Sustainable architecture: Not just a buzzphrase
Not sure what's meant by sustainable architecture? Here's an overview of this growing trend.
Thu, Jun 09, 2011 at 12:07 PM
LEED-ING BY EXAMPLE: The Center of Advanced Energy Studies in Idaho. The Center received a LEED Gold status in 2009, and is one of the few such buildings in Idaho. (Photo: Idaho National Laboratory/Flickr)
Most environmentally aware homeowners work to reduce their impact on the Earth at home by, for example, using compact florescent light bulbs, fixing faucet leaks and plugging cracks in the foundation. Some might even install low-flow toilets or skylights, or purchase more eco-friendly installation for their homes.
But an entire field has emerged, typically referred to as sustainable architecture, to encompass the many environmentally-conscious practices available to design and create buildings. What is sustainable architecture, and how is it impacting the environment?
To understand sustainable architecture, one must know the term LEED, as in Leadership in Energy and Environmental Design. LEED, created by the non-profit U.S. Green Building Council (USGBC) more than a decade ago, is an internationally recognized certification system for green building. LEED-certification is a complex process that rates certain types of structures (mostly retail, businesses and apartment buildings) on criteria such as elements of design, construction and maintenance procedures. According to the USGBC website, a LEED-certified building is an independent verification that a structure has achieved a high level of performance in five key areas: sustainable site development, water savings, energy efficiency, materials selection and indoor environmental quality.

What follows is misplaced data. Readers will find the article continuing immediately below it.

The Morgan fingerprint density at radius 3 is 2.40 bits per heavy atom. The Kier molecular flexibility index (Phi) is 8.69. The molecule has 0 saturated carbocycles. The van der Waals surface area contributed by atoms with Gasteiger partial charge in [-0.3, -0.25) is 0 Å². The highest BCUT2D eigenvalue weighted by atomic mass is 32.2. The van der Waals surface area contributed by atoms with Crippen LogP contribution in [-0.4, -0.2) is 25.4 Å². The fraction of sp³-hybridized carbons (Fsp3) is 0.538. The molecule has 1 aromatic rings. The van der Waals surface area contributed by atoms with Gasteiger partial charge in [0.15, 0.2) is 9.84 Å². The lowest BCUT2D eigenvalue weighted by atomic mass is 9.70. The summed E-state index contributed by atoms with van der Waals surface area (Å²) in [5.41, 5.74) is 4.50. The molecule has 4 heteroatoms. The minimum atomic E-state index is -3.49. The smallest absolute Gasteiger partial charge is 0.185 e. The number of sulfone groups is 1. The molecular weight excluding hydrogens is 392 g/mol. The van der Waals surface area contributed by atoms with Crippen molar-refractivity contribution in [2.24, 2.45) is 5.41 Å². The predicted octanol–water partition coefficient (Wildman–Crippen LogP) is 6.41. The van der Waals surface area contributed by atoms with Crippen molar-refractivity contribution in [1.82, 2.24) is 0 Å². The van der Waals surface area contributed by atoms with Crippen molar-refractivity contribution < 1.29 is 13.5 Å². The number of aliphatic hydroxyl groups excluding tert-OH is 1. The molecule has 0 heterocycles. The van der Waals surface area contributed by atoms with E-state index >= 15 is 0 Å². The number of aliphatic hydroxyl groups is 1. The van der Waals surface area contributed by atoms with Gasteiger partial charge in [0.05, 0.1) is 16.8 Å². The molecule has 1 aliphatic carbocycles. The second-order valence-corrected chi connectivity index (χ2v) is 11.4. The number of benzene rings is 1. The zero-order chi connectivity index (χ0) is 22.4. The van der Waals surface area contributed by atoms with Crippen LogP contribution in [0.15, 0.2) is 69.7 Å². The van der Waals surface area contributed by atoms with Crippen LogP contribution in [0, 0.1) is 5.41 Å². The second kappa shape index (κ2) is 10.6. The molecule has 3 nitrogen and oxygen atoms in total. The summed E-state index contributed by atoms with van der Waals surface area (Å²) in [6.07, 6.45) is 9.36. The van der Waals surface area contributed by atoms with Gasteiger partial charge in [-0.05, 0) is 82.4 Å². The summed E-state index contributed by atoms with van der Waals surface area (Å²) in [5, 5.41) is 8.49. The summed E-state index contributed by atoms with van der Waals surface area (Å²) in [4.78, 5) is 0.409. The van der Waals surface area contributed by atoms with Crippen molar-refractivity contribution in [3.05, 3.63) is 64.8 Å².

A major goal of sustainable architecture is to create energy efficient buildings, often by using alternative methods of heating, air conditioning and ventilation. Architects rely on elements including solar panels, top-quality insulation, window placement, ceiling fans, strategically planted trees to provide shade, and other things that will ensure the building has as little impact on its environment as possible throughout its life.
The materials with which the building is made also are a factor in the sustainable architecture movement. Often, structures are built incorporating recycled or salvaged materials, such as old rubber tires for a floor, or lumber from fallen trees. Bamboo is another popular substance used in green buildings, as is fabric for carpets made of lower volatile organic compounds (VOC).
As important as how a building is built is how environmentally-conscious those using it are once it is functional. How will waste be managed? What will be reused, reduced, recycled?
The key to sustainable architecture lies in environmental protection. When architects strive for LEED certification – considered the gold standard of the practice – they create buildings that make the best use of the earth’s resources. Ultimately, sustainable architecture might one day be called, simply, architecture.
Photo: Marshall Strabala/Flickr
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